Although only 30 years old, Diaz seems to be have been around much longer after having turned pro at age 17. The university-educated Diaz won 13 national titles as an amateur before turning to the pro game and making his mark. Diaz made his professional debut in the summer of 2000 and was 20-0 just three years later. In the spring of 2003, he won the vacant WBC Youth world lightweight title. He defended that title twice which led to his world title shot in the summer of 2004. He defeated Lakva Sim over 12 rounds to capture the WBA world lightweight title, defending it five times over the next couple of years. Then in the spring of 2007, he added the World Boxing Organization (WBO) lightweight title, stopping Acelino Freitas in eight rounds. Six months later, he added the International Boxing Federation (IBF) lightweight title to his ever-growing trophy collection.
In his first fight of 2008, Diaz lost the WBO, IBF and WBC belts in a split decision to Nate Campbell. He came back six months later to defeat iron-tough Australian Michael Katsidis and claim the vacant International Boxing Organization (IBO) world lightweight title. This led to the February 2009 super-fight with Mexican legend Juan Manuel Marquez for the vacant WBO lightweight title, vacant WBA “super” world lightweight title and the IBO lightweight title. In a rough, give-and-take war, Diaz was stopped in nine rounds by Marquez. Diaz got back on the winning track six months later when he decisioned (however, not without controversy) Brooklyn’s Paulie Malignaggi to claim the vacant WBO North American Boxing Organization (NABO) light welterweight title in Houston. But four months later, Paulie would reclaim the belt in Chicago when he reversed the cards and decisioned Diaz to claim the win. Diaz got another shot at old nemesis Marquez in the summer of 2010. Although he fared better than in their first go-round, he again lost, this time by unanimous decision over 12 rounds in a shot at Marquez’s WBO and WBA “super” world lightweight titles. After the loss, Diaz decided after 110 amateur fights, 39 professional fights and 10 years in the game, it was time to step away. He returned home to Houston to focus on his education, family and business interests.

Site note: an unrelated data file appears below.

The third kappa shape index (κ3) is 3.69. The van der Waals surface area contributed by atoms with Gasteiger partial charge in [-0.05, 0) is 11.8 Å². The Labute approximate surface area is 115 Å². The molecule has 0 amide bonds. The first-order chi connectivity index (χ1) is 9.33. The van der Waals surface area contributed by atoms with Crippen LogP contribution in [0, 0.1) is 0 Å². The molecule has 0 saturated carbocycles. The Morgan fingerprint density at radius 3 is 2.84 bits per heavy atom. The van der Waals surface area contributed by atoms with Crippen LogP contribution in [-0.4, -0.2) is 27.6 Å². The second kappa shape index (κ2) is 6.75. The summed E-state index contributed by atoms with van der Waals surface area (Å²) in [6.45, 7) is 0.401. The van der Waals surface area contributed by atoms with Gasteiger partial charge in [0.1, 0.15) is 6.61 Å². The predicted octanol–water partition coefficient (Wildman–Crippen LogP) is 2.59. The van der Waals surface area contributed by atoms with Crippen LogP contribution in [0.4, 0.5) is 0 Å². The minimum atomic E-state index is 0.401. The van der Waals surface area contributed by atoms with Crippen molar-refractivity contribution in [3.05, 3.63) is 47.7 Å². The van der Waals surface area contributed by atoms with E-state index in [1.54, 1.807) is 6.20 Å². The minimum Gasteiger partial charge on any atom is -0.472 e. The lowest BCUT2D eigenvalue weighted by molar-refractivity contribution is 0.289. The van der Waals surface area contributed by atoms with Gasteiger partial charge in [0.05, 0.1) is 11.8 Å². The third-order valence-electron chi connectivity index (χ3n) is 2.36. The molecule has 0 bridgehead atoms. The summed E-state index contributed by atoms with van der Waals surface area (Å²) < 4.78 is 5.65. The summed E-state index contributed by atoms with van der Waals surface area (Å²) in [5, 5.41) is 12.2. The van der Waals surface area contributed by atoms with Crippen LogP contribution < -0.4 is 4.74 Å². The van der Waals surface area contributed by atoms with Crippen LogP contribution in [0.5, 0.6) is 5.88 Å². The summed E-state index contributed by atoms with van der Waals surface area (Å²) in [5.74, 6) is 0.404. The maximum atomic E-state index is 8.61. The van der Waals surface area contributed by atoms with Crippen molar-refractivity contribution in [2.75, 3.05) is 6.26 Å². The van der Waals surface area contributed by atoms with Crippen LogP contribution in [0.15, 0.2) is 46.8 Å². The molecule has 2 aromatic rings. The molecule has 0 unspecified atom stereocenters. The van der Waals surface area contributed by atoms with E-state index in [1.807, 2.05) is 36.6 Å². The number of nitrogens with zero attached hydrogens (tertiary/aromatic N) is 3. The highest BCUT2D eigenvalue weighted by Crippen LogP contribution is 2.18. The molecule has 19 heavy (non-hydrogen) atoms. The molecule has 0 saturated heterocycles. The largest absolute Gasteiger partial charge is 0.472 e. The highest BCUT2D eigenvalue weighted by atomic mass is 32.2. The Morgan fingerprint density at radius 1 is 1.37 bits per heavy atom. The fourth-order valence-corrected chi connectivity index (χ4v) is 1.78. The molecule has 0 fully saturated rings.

Fast forward three years later and here we are. Rested and rejuvenated, Diaz decided he still had something to offer and returned to the game that has been his life. He returned in April of this year to beat Pipino Cuevas Jr. by sixth round stoppage. After another win, he decided he should look at a promoter and recently inked with Top Rank, who he hopes will steer him toward another shot at a world title. Diaz’s relentless attack (long his in-ring signature style) attracted Top Rank and they were pleased to bring him aboard. In a recent interview, Top Rank Vice President Carl Moretti said, “Everything about [Diaz] is fan-friendly.” Diaz sports a crowd-pleasing style suited to brawling and volume punching. And in a division loaded with some serious players, he may very well be in a position to sign on for some great tussles in the junior welterweight sweepstakes as he looks to reclaim some boxing hardware in his second run.
Watch for a Texas tornado blowing through the “Mile High City” on Saturday night!
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